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The Book of Revelation is an Epic Horror Fantasy

Horror is absolutely a biblical genre. Exhibit A: the book of Revelation.
| Nov 17, 2017 | 3 comments |

I was recently given the honor of being interviewed by John Piper’s website regarding the horror genre, and in particular, the horror movie, It.

Putting it nicely, Piper’s followers are not very appreciative of the horror genre. So I was grateful that his staff decided my biblical arguments on behalf of both genre and movie worthy enough to post for a conversation. We have a long way to go, Christian horror lovers, but we will get there—because we have the Bible on our side!

Let me give the biggest example of that biblical support: The book of Revelation.

No matter what your interpretation of John’s visions of the apocalypse, everyone acknowledges that they are loaded with symbolism. In fact, in the very first verse, John tells us that the Revelation was “signified” to him (Rev 1:3). The ESV English translation says “made it known” to John, but the Greek is a word from which we derive our word for “semiotics,” the study of signs and symbols. Whether Revelation is about the past, the present or the future, its storytelling technique is certainly symbolic. It is describing the spiritual significance and scope that we do not see through fantastical images and poetic imagination.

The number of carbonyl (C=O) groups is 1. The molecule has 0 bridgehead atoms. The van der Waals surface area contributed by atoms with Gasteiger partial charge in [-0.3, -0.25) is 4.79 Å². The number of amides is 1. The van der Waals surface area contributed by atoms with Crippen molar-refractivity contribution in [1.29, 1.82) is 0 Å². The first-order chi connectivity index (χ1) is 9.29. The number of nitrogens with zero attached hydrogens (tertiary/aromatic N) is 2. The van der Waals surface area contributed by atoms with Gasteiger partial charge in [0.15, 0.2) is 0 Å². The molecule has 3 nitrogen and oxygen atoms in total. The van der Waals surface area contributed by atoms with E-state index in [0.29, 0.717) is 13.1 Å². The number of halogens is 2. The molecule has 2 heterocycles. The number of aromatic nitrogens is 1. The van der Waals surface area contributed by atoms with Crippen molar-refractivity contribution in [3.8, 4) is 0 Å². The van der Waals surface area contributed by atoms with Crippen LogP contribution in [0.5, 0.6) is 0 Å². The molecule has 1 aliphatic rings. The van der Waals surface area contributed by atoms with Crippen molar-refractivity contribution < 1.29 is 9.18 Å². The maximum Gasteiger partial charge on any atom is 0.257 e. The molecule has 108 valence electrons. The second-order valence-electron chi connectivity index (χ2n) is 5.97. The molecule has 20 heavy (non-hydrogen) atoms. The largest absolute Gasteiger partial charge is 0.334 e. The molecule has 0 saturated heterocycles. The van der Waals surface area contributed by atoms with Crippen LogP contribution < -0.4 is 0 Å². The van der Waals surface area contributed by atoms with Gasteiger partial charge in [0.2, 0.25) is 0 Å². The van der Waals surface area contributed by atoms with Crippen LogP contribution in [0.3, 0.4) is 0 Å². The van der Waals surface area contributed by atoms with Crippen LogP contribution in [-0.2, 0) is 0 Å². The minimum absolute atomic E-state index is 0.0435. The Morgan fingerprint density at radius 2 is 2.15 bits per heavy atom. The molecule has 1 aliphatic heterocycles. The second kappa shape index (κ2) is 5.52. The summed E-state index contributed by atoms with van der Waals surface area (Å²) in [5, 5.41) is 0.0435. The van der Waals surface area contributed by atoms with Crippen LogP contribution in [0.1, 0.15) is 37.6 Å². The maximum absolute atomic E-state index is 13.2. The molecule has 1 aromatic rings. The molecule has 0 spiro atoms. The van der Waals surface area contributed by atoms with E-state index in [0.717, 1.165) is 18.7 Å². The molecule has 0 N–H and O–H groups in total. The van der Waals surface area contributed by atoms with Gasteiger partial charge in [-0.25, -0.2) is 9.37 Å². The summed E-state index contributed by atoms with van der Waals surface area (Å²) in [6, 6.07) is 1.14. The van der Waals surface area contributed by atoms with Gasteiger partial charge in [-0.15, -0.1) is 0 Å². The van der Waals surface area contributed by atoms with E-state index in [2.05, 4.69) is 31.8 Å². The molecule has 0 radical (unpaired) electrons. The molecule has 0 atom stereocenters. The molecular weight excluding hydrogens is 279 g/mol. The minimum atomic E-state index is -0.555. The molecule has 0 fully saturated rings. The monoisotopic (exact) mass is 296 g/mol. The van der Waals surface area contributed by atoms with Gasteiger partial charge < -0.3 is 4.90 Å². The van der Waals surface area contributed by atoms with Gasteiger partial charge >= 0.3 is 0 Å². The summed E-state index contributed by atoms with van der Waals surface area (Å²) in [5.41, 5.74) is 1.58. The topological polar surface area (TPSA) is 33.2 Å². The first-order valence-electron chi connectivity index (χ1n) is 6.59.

My goal here is not to argue exactly what I think those images symbolize, but to talk about them as literature and genre. Let the epic horror fantasy begin!

I’ll skip the first chapters, because one through three are epistolary toward churches of Asia Minor. Chapters four and five are a vision of the heavenly throne room and Christ’s opening of the seven-sealed scroll.

And that’s when all horror breaks loose.

Chapter six describes the seven seals being opened. Four horsemen of the apocalypse bring conquering, war, famine, and death upon the land like heavenly Nazgul. In fact, I wouldn’t be surprised if faithful Catholic, J.R.R. Tolkien, drew his fantasy imagery from these dark riders.